The New York Chapter of Smart Approaches to Marijuana (SAM), the prohibitionist organization led by Kevin Sabet, has submitted a request “to keep its funding sources confidential,” as reported in a September 5 Times Union article. As justification, the group cited fears that its donors would be harassed.

    As the Times Union noted, New York law requires social welfare organizations that engage in lobbying to disclose their funding sources. A “substantial likelihood” of harm to publicly revealed donors is the only permitted exemption. New York’s Joint Commission on Public Ethics is due to hear SAM’s disclosure exemption request on September 10. [Update, September 10: The commission denied SAM’s request, although SAM has the right to appeal and is “exploring its options,” according to Marijuana Moment.]

    According to state disclosure records, SAM spent $84,795 on lobbying against the sensible regulation of cannabis in New York in the first half of 2019.

    SAM’s request for donor anonymity claims “that it doesn’t receive funding from “faceless deep-pocketed corporate interests” in the “alcohol, tobacco, opioid, or the prison industries…”

    Yet the organization’s attempt to avoid transparency is ironic, when SAM has just announced its intention to release a report on industry donations to the marijuana legalization movement.


    And my research indicates that SAM has received funding from “faceless, deep-pocketed” government sources with vested interests in propping up the system of prohibition that is failing at every level.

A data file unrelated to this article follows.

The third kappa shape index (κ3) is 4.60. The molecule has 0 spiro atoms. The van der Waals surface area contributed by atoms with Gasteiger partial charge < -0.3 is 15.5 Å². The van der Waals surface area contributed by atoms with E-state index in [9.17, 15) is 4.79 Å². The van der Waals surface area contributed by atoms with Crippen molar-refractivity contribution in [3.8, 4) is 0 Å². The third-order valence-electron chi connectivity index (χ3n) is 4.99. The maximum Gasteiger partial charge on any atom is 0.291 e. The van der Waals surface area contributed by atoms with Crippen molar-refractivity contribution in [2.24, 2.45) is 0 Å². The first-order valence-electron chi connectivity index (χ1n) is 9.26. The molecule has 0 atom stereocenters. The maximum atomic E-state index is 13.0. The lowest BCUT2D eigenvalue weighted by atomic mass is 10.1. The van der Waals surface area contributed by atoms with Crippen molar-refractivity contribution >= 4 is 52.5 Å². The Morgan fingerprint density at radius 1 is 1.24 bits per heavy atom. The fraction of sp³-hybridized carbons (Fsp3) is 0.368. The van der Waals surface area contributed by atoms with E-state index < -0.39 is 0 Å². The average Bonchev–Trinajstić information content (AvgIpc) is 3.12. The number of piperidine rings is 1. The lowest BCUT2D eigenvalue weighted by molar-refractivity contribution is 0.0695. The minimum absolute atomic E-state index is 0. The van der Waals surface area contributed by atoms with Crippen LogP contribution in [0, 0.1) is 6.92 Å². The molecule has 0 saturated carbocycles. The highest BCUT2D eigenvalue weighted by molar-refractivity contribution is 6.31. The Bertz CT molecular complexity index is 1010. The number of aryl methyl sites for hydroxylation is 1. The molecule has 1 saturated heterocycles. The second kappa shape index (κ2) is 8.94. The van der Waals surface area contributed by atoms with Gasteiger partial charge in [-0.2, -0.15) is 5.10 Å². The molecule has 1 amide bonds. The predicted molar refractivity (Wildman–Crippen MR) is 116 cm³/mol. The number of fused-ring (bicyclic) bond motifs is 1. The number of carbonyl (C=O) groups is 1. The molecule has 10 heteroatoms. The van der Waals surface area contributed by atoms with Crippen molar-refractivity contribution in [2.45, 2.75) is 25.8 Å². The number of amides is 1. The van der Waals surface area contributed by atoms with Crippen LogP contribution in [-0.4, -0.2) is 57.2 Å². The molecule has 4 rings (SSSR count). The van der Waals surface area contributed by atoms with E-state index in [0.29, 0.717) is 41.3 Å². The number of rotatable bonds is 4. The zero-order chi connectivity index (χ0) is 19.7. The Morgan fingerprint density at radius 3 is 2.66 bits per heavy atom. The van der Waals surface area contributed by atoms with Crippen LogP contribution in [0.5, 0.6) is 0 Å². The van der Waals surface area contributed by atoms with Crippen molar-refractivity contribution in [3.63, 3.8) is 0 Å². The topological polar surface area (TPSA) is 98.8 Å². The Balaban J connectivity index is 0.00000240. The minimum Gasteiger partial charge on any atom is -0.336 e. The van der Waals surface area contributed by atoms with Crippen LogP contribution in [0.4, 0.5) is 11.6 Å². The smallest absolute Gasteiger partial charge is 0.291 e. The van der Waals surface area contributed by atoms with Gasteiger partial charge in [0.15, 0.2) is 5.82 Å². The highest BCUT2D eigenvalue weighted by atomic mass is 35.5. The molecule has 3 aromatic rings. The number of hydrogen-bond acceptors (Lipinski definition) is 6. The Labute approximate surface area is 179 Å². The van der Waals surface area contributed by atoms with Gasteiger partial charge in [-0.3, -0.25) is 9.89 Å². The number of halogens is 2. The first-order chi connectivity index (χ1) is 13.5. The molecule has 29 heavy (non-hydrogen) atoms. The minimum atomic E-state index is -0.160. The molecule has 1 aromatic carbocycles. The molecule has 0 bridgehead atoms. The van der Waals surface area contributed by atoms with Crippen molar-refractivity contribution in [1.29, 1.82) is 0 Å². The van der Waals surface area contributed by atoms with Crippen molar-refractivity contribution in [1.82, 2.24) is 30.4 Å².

For years, Kevin Sabet has publicly denied that SAM has received funding from law enforcement or government sources. SAM’s website states that its funding is from family foundations, grassroots supporters and conference speaking feesbut not the “nefarious private prison industry or pharmaceutical industry” as has been widely alleged. Yet SAM fails to mention its ties to taxpayer dollars.

    In 2016, while working on California’s legalization initiative, I discovered that SAM has received large amounts of money from Californians for Drug Free Youth. CADFY is a San Diego-based nonprofit that has acted as a financial pass-through entity managing the federal grant for the San Diego Imperial High Intensity Drug Trafficking Area program.

    HIDTA, or High Intensity Drug Trafficking Area programs, are law enforcement programs financed by the US Office of National Drug Control Policy (ONDCP). CADFY has funnelled tens of millions of taxpayer dollars from ONDCP for San Diego’s HIDTA task force.

    CADFY and SAM are closely connected in other ways besides funding. They share speakers and conference appearances, and have collaborated for years through the federally funded National Marijuana Initiative. My article describing this relationship was published in 2016.

    Just a few months ago, I engaged with Sabet on Twitter regarding SAM’s past funding. When I brought up CADFY, he responded that CADFY funding was only received before SAM was incorporated.



    Sam was incorporated in 2015, and SAM Action in 2016. And CADFY’s 990 tax returns show that SAM received $141,494 in 2015, and $533,711 in 2016 from the HIDTA-funded, taxpayer-funded organization.



    Earlier tax returns also reflect revenues raised for SAM of $33,508 in 2013, and $234,398 in 2014. So Sabet told the truth about the pre-incorporation government  funding for SAM, but lied about the post-incorporation funding.

    Why tell this lie when it can be refuted by easily accessible public records? I can only infer that it’s a clumsy attempt to hide the fact that SAM was taking government moneywhich is really taxpayer money—because this is inconvenient in light of SAM’s longstanding complaint of corporate lobbying, now formalized as its #FollowTheMoney campaign against the legalization movement.

    The move to keep SAM’s New York donors secret is highly disingenuous. It’s about  hiding its connections to those with money or power.

    To be clear, it’s perfectly legal for CADFY to have donated to SAM. But it is also the law that those donations be restricted to a charitable purpose only. There are significant restrictions on the use of federal grants to influence federal, state or  local officials or legislationand we should always expect transparency and accountability with the expenditure of taxpayer dollars.